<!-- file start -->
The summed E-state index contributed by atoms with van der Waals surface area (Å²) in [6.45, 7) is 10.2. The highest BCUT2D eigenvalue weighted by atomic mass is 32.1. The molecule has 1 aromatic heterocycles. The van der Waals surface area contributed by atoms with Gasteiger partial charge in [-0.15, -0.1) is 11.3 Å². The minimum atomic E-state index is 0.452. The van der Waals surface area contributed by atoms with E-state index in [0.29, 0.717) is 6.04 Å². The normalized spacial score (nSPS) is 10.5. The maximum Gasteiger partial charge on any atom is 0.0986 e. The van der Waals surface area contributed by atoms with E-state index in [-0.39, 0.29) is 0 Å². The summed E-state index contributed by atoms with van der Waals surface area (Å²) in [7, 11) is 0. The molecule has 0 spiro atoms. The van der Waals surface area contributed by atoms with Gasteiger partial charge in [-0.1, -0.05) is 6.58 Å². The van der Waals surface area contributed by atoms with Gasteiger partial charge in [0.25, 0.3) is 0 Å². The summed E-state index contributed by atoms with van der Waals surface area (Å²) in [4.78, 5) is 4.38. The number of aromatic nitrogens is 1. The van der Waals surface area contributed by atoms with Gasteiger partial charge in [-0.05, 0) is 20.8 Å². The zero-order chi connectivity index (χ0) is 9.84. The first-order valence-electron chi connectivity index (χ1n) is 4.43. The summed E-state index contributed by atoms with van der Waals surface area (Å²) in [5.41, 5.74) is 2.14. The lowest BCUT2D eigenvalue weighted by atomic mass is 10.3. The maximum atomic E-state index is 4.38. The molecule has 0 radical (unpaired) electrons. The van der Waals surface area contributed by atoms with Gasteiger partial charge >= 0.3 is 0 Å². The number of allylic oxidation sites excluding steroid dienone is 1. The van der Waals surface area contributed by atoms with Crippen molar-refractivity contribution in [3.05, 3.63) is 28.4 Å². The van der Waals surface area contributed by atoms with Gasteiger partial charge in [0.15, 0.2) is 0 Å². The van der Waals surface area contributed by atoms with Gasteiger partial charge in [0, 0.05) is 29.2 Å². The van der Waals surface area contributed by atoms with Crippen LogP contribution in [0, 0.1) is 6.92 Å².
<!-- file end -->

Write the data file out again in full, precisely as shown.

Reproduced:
The summed E-state index contributed by atoms with van der Waals surface area (Å²) in [6.45, 7) is 10.2. The highest BCUT2D eigenvalue weighted by atomic mass is 32.1. The molecule has 1 aromatic heterocycles. The van der Waals surface area contributed by atoms with Gasteiger partial charge in [-0.15, -0.1) is 11.3 Å². The minimum atomic E-state index is 0.452. The van der Waals surface area contributed by atoms with E-state index in [0.29, 0.717) is 6.04 Å². The normalized spacial score (nSPS) is 10.5. The maximum Gasteiger partial charge on any atom is 0.0986 e. The van der Waals surface area contributed by atoms with E-state index in [-0.39, 0.29) is 0 Å². The summed E-state index contributed by atoms with van der Waals surface area (Å²) in [7, 11) is 0. The molecule has 0 spiro atoms. The van der Waals surface area contributed by atoms with Gasteiger partial charge in [-0.1, -0.05) is 6.58 Å². The van der Waals surface area contributed by atoms with Gasteiger partial charge in [0.25, 0.3) is 0 Å². The summed E-state index contributed by atoms with van der Waals surface area (Å²) in [4.78, 5) is 4.38. The number of aromatic nitrogens is 1. The van der Waals surface area contributed by atoms with Gasteiger partial charge in [-0.05, 0) is 20.8 Å². The zero-order chi connectivity index (χ0) is 9.84. The first-order valence-electron chi connectivity index (χ1n) is 4.43. The summed E-state index contributed by atoms with van der Waals surface area (Å²) in [5.41, 5.74) is 2.14. The lowest BCUT2D eigenvalue weighted by atomic mass is 10.3. The maximum atomic E-state index is 4.38. The molecule has 0 radical (unpaired) electrons. The van der Waals surface area contributed by atoms with Gasteiger partial charge >= 0.3 is 0 Å². The number of allylic oxidation sites excluding steroid dienone is 1. The van der Waals surface area contributed by atoms with Crippen molar-refractivity contribution in [3.05, 3.63) is 28.4 Å². The van der Waals surface area contributed by atoms with Gasteiger partial charge in [0.15, 0.2) is 0 Å². The van der Waals surface area contributed by atoms with Gasteiger partial charge in [0, 0.05) is 29.2 Å². The van der Waals surface area contributed by atoms with Crippen LogP contribution in [0, 0.1) is 6.92 Å².